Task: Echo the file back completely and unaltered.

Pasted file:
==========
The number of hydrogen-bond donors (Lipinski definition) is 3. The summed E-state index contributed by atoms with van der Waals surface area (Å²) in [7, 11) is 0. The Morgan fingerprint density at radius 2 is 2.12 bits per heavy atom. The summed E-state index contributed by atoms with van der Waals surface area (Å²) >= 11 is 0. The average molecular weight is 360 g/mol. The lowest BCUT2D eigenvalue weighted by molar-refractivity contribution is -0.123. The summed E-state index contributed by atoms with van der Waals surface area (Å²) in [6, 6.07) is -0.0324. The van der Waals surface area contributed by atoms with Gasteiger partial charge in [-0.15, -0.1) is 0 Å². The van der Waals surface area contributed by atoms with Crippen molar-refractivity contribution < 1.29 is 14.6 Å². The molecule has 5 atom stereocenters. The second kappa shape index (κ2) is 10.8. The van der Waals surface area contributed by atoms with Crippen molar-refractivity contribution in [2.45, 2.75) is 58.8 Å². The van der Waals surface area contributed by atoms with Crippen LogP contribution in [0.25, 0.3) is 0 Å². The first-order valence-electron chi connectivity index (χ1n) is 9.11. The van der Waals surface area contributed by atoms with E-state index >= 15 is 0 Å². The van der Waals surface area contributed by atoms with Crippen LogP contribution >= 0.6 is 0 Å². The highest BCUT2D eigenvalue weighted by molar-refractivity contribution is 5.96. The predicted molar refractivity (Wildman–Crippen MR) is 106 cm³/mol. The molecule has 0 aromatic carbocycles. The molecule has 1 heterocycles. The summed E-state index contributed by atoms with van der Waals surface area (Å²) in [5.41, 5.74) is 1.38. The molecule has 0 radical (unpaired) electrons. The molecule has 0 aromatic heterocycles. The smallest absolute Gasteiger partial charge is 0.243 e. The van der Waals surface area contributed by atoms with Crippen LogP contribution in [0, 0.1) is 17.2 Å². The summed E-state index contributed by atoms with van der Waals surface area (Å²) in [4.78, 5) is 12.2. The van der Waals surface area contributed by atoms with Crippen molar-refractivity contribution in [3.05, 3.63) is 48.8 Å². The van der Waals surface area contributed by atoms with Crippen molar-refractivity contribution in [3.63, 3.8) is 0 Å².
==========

The number of hydrogen-bond donors (Lipinski definition) is 3. The summed E-state index contributed by atoms with van der Waals surface area (Å²) in [7, 11) is 0. The Morgan fingerprint density at radius 2 is 2.12 bits per heavy atom. The summed E-state index contributed by atoms with van der Waals surface area (Å²) >= 11 is 0. The average molecular weight is 360 g/mol. The lowest BCUT2D eigenvalue weighted by molar-refractivity contribution is -0.123. The summed E-state index contributed by atoms with van der Waals surface area (Å²) in [6, 6.07) is -0.0324. The van der Waals surface area contributed by atoms with Gasteiger partial charge in [-0.15, -0.1) is 0 Å². The van der Waals surface area contributed by atoms with Crippen molar-refractivity contribution < 1.29 is 14.6 Å². The molecule has 5 atom stereocenters. The second kappa shape index (κ2) is 10.8. The van der Waals surface area contributed by atoms with Crippen molar-refractivity contribution in [2.45, 2.75) is 58.8 Å². The van der Waals surface area contributed by atoms with Crippen LogP contribution in [0.25, 0.3) is 0 Å². The first-order valence-electron chi connectivity index (χ1n) is 9.11. The van der Waals surface area contributed by atoms with E-state index >= 15 is 0 Å². The van der Waals surface area contributed by atoms with Crippen LogP contribution >= 0.6 is 0 Å². The highest BCUT2D eigenvalue weighted by molar-refractivity contribution is 5.96. The predicted molar refractivity (Wildman–Crippen MR) is 106 cm³/mol. The molecule has 0 aromatic carbocycles. The molecule has 1 heterocycles. The summed E-state index contributed by atoms with van der Waals surface area (Å²) in [5.41, 5.74) is 1.38. The molecule has 0 radical (unpaired) electrons. The molecule has 0 aromatic heterocycles. The smallest absolute Gasteiger partial charge is 0.243 e. The van der Waals surface area contributed by atoms with Crippen LogP contribution in [0, 0.1) is 17.2 Å². The summed E-state index contributed by atoms with van der Waals surface area (Å²) in [4.78, 5) is 12.2. The van der Waals surface area contributed by atoms with Crippen molar-refractivity contribution in [3.05, 3.63) is 48.8 Å². The van der Waals surface area contributed by atoms with Crippen molar-refractivity contribution in [3.63, 3.8) is 0 Å².